APUSH Chapter 31

Adkins vs. Children’s Hospital (1923) A supreme court case that reversed the ruling in Muller vs. Oregon, which had declared women to be deserving of special protection in the workplace, and was an example of the U.S. becoming more conservative.
Nine-Power Treaty (1922) Agreement coming out of the Washington “Disarment” Conference that pledged Belgium, Italy, Britain, Portugal, U.S, the Netherlands, Japan, China, and France to abide by the Open Door Policy.
Kellogg-Briand Pact (1928) A sentimental triumph of the 1929s Peace Movement which linked 62 nations in the supposed “outlawry of war”. It was seen as a joke and was ineffective.
Fordney-McCumber Tariff Law (1922) Increased rates on European goods to America and protected domestic production from foreign competitors. As a direct result, many European nations were encouraged to increase their own trade barriers. This changed America and Europe’s relationship and is one of the causes of the Depression because it leads to overproduction and underconsumption. This was an example of America following the path to isolation.
Teapot Dome Scandal (1921) An affair involving the illegal lease of priceless naval oil reserves when the U.S. navy had reserves of oil that was given to companies for a bribe. Harding’s Secretary of State Albert B. Fall was involved in the scheme, which was one of several that gave Harding’s administration a reputation for corruption.
McNary-Haugen Bill (1924-1928) A farm relief bill that was championed throughout the 1920s and aimed to keep agricultural prices high by authorizing the government to buy up surpluses and sell them abroad to create a demand. It was designed to help farmers, who were suffering from their own depression or abundance right after World War I. Congress passed the bill twice but President Coolidge vetoed it both times.
Dawes Plan (1924) An arrangement negotiated to reschedule German reparation payments. The U.S. gave money to Germany to pay their reparations, hoping the other countries would pay their war debts to the U.S. with that money; however, America didn’t get payed. It stabilized the German currency and opened the way for further American private loans to Germany.
Agricultural Marketing Act (1929) Established the Federal Farm Board, which aimed to help farmers and meant to do the same thing as the McNary-Haugen Bill and buy up farmers’ surpluses. However, the board was unable to cope with the flood of farm produce to market and was therefore unsuccessful.
Agriculture Adjustment Act Paid farmers not to farm to lower the supply but was declared unconstitutional.
Hawley-Smoot Tariff (1930) The highest Protective Tariff in the peacetime history of the U.S by raising taxes from 38% to 60%. It was an aspect of economic warfare with other countries. It made it impossible for other countries to sell their products to the US because the US was selling the same product for less money.
Black Tuesday The dark, panicky day of October 29, 1929 when over 16,410,000 shares of stock were sold on Wall Street. It was a trigger that helped bring on the Great Depression.
Hoovervilles Grim shantytowns where impoverished victims of the Great Depression slept under newspapers and in makeshift tents. Their visibility and sarcastic name tarnished the reputation of the Hoover Administration.
Reconstruction Finance Corporation (1932) A government lending agency established under the Hoover administration in order to assist insurance companies, banks, agricultural organizations, railroads, and local governments. It was a precursor to later agencies that grew out of the New Deal and symbolized a recognition by the Republicans and some federal action was required to address the Great Depression.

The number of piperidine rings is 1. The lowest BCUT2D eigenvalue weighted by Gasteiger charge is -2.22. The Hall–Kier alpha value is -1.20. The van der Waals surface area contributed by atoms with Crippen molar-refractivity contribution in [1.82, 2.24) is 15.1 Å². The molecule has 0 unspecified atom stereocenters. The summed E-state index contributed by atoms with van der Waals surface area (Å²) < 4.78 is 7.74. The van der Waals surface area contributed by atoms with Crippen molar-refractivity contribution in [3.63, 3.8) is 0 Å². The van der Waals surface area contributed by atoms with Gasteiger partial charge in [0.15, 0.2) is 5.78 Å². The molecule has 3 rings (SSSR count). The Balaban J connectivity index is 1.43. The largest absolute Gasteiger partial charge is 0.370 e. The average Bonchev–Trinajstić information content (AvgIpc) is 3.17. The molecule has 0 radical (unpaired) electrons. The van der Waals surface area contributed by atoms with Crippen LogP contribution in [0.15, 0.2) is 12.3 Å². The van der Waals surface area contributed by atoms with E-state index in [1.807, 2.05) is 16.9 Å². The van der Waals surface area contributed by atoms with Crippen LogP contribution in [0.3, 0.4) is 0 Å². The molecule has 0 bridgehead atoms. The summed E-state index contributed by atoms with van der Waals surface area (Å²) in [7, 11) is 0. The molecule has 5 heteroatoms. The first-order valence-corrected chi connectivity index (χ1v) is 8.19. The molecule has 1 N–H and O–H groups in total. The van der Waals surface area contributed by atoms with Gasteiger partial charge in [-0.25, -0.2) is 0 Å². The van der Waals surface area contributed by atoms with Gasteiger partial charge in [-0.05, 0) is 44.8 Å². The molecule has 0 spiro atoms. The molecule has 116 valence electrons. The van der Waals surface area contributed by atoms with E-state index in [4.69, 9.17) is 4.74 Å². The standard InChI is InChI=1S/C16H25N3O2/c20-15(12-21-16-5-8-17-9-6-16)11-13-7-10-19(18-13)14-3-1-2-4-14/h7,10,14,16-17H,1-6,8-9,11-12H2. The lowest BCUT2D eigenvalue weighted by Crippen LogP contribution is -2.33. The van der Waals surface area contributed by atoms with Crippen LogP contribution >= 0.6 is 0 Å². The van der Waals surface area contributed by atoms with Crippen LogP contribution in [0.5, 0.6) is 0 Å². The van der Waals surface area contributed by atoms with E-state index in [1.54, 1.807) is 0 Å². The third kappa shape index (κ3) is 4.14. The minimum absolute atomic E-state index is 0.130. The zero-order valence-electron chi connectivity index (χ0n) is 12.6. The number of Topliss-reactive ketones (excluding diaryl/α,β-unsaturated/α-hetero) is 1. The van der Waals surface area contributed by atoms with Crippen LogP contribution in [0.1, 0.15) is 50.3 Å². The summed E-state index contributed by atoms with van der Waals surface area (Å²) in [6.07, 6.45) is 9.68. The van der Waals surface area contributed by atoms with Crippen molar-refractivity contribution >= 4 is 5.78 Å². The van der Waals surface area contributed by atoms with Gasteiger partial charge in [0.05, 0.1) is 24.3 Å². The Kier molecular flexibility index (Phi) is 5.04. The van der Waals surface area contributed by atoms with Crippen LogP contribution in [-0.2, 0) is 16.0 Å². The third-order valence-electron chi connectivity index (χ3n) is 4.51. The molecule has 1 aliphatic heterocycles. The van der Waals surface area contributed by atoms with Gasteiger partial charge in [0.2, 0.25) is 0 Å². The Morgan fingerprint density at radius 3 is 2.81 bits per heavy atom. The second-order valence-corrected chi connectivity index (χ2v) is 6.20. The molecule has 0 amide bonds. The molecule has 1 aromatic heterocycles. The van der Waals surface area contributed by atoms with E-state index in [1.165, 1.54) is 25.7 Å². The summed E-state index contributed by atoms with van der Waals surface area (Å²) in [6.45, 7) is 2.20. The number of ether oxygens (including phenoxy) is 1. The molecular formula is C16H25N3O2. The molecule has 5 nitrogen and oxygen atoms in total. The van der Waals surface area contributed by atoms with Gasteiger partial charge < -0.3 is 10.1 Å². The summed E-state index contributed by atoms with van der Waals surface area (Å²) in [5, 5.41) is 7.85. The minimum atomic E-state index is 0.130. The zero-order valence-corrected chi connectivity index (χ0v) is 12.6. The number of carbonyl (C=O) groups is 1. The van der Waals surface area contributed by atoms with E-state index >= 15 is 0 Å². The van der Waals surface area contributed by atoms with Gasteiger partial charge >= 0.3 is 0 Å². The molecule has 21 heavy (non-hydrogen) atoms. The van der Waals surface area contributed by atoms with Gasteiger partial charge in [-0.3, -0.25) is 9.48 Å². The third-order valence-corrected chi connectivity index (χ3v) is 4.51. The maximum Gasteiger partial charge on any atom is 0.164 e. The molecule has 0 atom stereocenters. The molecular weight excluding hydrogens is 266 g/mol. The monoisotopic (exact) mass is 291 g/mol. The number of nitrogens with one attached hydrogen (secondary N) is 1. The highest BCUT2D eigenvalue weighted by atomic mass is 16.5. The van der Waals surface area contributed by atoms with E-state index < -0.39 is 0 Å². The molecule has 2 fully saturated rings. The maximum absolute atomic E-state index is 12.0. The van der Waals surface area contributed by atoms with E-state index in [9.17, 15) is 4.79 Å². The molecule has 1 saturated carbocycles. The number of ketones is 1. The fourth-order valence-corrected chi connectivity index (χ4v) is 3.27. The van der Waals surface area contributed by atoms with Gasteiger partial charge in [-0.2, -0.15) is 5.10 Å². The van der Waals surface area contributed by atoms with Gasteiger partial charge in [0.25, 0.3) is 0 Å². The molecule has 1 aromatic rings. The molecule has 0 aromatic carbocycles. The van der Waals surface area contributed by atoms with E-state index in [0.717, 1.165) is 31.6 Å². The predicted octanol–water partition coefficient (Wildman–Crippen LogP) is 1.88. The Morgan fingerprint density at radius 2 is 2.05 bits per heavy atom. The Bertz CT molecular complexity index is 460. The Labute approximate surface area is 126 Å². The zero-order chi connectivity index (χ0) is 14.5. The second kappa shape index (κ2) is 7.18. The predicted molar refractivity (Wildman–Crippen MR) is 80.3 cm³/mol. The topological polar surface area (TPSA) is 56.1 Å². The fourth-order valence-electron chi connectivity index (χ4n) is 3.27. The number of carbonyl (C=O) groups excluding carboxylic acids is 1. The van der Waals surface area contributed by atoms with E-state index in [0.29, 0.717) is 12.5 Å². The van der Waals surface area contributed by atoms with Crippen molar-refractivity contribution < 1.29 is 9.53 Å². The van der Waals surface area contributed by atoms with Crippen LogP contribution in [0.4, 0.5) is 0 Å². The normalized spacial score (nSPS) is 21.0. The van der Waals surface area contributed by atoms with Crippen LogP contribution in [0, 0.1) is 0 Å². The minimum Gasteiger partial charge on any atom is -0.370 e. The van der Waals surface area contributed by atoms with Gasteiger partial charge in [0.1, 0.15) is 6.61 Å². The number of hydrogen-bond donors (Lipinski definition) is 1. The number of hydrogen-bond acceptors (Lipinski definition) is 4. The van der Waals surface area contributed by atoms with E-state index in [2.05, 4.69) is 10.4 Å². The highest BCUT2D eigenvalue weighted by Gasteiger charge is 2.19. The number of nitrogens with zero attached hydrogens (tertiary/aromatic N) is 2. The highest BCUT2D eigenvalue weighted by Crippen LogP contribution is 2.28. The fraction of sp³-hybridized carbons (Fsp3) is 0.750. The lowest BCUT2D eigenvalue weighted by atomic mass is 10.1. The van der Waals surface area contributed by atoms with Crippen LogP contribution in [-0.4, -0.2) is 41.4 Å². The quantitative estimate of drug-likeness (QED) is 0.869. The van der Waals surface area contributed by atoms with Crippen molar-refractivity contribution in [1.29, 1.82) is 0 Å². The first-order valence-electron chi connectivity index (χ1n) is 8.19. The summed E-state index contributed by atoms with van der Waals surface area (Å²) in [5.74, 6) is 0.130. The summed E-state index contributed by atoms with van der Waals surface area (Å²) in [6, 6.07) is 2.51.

Norris-La Guardia Anti-Injunction Act (1932) Law that banned yellow dog, or antiunion, work contracts and forbade federal courts from issuing injunctions to quash strikes and boycotts. It was an early piece of labor-friendly federal legislation.
Bonus Army (1932) Officially known as the Bonus Expeditionary Force, this rag-tag group of 20,000 veterans marched on Washington to demand immediate payment on bonuses earned during World War I. General Douglas MacArthur dispersed the veterans with tear gas and bayonets.
Warren G. Harding One of the three Republican presidents who steered the US on a rollercoaster ride in the 1920s. A kind man with a mediocre mind, he was a perfect “front” for enterprising industrialists. His catchphrase was “we need to return to normalcy”. He passed the Budget Accounting Act and started the Washington Naval Conference. He was known for being involved in many scandals.
Albert B. Fall Senator of New Mexico and a scheming anticonservationalist who was appointed secretary of the interior by Harding. In 1921 he inducted his carless colleague, the secretary of the navy, to transfer the valuable properties from the Teapot Dome Scandal to the Interior Department.
Calvin Coolidge Vice President of Harding who came into office after Harding’s death. He lowered taxes twice, kept a tight rein on budget, and was economically ineffective as president.
John W. Davis A wealthy corporation lawyer connected with the wall street banking house of J.P Morgan and Company. He was the polished nominee of the election of 1924 and was no less conservative than Coolidge.
Alfred E. Smith Nominated by the Democrats in the 1928 election, he was a four-time governor of New York and one of the most colorful personalities in American politics. Many fundamentalist Democrats gagged on his candidacy.

Leave a Reply

Your email address will not be published. Required fields are marked *